In a decision issued October 20, 2016, the Ohio Court of Appeals for the Eighth District confirmed the broad discretionary authority of the Ohio Department of Education (“ODE”) with respect to the revocation of teaching licenses issued by the Ohio Board of Education pursuant to R.C. § 3319.31. Cobb v. Ohio Dept. of Educ. 2016-Ohio-7396. In this case, the ODE permanently revoked the license of Dr. Aries Cobb for failing to properly supervise students in her care. Dr. Cobb is the founder, director, and owner of a private clinic providing educational services to children with learning disabilities. Dr. Cobb’s license was permanently revoked after she allowed two minor interns to take roughly eleven students to a public park resulting in a five year-old special needs child being left alone in the park for up to an hour.
The ODE held a hearing and issued a 30 page report recommending that Dr. Cobb’s license be permanently revoked in light of the seriousness of the incident. Though the Court of Appeals believed permanent revocation was a “harsh sanction for an initial infraction,” it held that the ODE fully and appropriately considered the applicable statute, rules, and regulations in reaching a determination. As in previous cases, the Court of Appeals found that disciplinary decisions of the ODE will be upheld so long as there is reliable, substantial, and probative evidence supporting the ODE’s decision. The trial court found that the ODE’s decision was sufficiently supported by the evidence, and the Court of Appeals was unwilling to substitute its judgement for that of the trial court.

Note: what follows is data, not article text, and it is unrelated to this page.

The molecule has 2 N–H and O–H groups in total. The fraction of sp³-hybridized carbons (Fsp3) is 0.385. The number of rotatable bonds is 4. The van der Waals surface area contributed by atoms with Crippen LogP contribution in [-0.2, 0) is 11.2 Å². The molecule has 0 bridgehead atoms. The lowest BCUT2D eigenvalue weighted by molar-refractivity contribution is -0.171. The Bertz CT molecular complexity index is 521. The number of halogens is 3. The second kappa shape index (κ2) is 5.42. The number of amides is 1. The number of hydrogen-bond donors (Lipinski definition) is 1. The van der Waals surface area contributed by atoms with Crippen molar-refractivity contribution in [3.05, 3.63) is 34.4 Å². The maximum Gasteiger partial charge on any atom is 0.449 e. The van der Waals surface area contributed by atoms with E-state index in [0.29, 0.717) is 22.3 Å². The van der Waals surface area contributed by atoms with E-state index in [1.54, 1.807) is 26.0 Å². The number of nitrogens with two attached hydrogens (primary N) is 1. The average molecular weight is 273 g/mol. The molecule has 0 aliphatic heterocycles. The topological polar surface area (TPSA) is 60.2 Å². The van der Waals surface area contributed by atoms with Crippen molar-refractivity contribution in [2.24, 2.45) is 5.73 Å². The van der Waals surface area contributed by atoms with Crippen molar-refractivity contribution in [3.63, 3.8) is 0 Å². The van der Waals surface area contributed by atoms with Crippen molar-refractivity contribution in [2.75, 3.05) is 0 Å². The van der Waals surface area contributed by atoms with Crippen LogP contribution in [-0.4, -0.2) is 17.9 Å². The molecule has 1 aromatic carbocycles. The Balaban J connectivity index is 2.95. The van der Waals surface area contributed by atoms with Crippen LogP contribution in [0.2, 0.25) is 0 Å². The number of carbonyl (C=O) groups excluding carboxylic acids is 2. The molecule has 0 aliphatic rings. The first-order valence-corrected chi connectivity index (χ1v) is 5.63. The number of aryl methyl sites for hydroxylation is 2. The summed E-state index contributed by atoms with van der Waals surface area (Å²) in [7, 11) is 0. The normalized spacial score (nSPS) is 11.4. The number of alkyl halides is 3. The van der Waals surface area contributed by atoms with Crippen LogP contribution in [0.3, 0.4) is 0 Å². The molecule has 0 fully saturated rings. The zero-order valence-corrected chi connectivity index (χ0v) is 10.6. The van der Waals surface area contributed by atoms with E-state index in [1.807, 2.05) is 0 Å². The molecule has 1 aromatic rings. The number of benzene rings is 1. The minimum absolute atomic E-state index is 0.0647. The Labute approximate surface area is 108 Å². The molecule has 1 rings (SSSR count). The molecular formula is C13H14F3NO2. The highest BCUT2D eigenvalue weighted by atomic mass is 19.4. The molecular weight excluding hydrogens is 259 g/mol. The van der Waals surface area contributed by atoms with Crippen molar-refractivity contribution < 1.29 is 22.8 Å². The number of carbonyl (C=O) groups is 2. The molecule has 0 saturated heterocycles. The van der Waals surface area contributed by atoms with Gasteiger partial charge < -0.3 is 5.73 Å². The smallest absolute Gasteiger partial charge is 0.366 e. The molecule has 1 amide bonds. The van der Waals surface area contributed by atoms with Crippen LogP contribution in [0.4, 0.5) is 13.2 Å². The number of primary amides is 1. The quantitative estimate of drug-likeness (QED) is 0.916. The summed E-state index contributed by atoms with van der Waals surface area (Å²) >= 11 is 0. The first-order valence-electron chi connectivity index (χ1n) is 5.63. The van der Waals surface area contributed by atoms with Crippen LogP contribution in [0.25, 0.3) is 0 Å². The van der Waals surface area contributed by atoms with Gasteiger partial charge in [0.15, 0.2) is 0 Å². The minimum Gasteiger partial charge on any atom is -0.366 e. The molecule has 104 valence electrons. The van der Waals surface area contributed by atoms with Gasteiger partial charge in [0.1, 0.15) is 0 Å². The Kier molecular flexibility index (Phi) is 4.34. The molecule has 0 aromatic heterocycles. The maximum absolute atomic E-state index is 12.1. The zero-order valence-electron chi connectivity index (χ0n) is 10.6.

Dr. Cobb had challenged the trial court’s decision not to hold a formal hearing pursuant to R.C. § 119.12. However, the Court of Appeals noted that the hearing required by R.C. § 119.12 may be limited to a review of the record and did not require the trial court to accept briefs, oral argument, or newly discovered evidence. The Court of Appeals also rejected Dr. Cobb’s constitutional challenge to R.C. § 3319.31 as vague and a delegation of legislative authority to the State Board of Education, noting that the Ohio Administrative Code (e.g. 3301-73-21 and 3301-73-22) and the Licensure Code provide specific instances of behaviors constituting conduct unbecoming and negligence, and provide the range of potential penalties. And finally, the Court of Appeals held the trial court was not required to accept Dr. Cobb’s Objections to the Report of the Hearing Officer where the Objections were not filed with the ODE, and in any event the refusal was harmless and non-prejudicial.
Folkerth and Folkerth LLC has experience representing educators, including before the Ohio Department of Education.
Disclaimer: This blog has been prepared by attorneys employed by this firm and is provided for general information purposes only to permit you to learn more about our firm, our services and the experience of our attorneys. The information presented is not legal advice, may not be applicable or may be contrary to the laws of certain jurisdictions, is not to be acted upon as legal advice, may not be current, and is subject to change without notice.